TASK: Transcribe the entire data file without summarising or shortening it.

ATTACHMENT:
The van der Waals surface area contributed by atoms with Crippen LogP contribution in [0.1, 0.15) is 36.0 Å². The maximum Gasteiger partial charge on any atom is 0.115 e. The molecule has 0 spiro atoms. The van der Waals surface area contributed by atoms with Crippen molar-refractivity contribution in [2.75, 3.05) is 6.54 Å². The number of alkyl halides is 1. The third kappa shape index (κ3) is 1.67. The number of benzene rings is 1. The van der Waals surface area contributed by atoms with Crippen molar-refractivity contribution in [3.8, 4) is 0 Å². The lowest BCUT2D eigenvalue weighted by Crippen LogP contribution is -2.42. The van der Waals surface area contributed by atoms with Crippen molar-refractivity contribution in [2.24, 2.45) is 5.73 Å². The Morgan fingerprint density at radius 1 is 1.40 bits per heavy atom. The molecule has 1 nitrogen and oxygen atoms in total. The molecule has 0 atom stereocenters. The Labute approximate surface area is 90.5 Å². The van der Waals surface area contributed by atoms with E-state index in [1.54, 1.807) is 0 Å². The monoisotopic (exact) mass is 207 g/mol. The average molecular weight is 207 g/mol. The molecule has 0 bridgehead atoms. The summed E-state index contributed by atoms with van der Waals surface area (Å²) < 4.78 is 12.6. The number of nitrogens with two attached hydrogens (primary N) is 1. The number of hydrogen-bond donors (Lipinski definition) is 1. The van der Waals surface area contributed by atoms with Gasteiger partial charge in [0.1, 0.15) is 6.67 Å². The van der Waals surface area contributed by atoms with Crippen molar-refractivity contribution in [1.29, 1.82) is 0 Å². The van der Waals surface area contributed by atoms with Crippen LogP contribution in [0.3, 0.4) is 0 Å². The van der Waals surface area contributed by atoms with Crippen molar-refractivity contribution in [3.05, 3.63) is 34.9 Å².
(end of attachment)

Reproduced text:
The van der Waals surface area contributed by atoms with Crippen LogP contribution in [0.1, 0.15) is 36.0 Å². The maximum Gasteiger partial charge on any atom is 0.115 e. The molecule has 0 spiro atoms. The van der Waals surface area contributed by atoms with Crippen molar-refractivity contribution in [2.75, 3.05) is 6.54 Å². The number of alkyl halides is 1. The third kappa shape index (κ3) is 1.67. The number of benzene rings is 1. The van der Waals surface area contributed by atoms with Crippen molar-refractivity contribution in [3.8, 4) is 0 Å². The lowest BCUT2D eigenvalue weighted by Crippen LogP contribution is -2.42. The van der Waals surface area contributed by atoms with Crippen molar-refractivity contribution in [2.24, 2.45) is 5.73 Å². The Morgan fingerprint density at radius 1 is 1.40 bits per heavy atom. The molecule has 1 nitrogen and oxygen atoms in total. The molecule has 0 atom stereocenters. The Labute approximate surface area is 90.5 Å². The van der Waals surface area contributed by atoms with E-state index in [1.54, 1.807) is 0 Å². The monoisotopic (exact) mass is 207 g/mol. The average molecular weight is 207 g/mol. The molecule has 0 bridgehead atoms. The summed E-state index contributed by atoms with van der Waals surface area (Å²) < 4.78 is 12.6. The number of nitrogens with two attached hydrogens (primary N) is 1. The number of hydrogen-bond donors (Lipinski definition) is 1. The van der Waals surface area contributed by atoms with Gasteiger partial charge in [0.1, 0.15) is 6.67 Å². The van der Waals surface area contributed by atoms with Crippen molar-refractivity contribution in [1.29, 1.82) is 0 Å². The van der Waals surface area contributed by atoms with Crippen LogP contribution in [0.3, 0.4) is 0 Å². The van der Waals surface area contributed by atoms with Crippen molar-refractivity contribution in [3.05, 3.63) is 34.9 Å².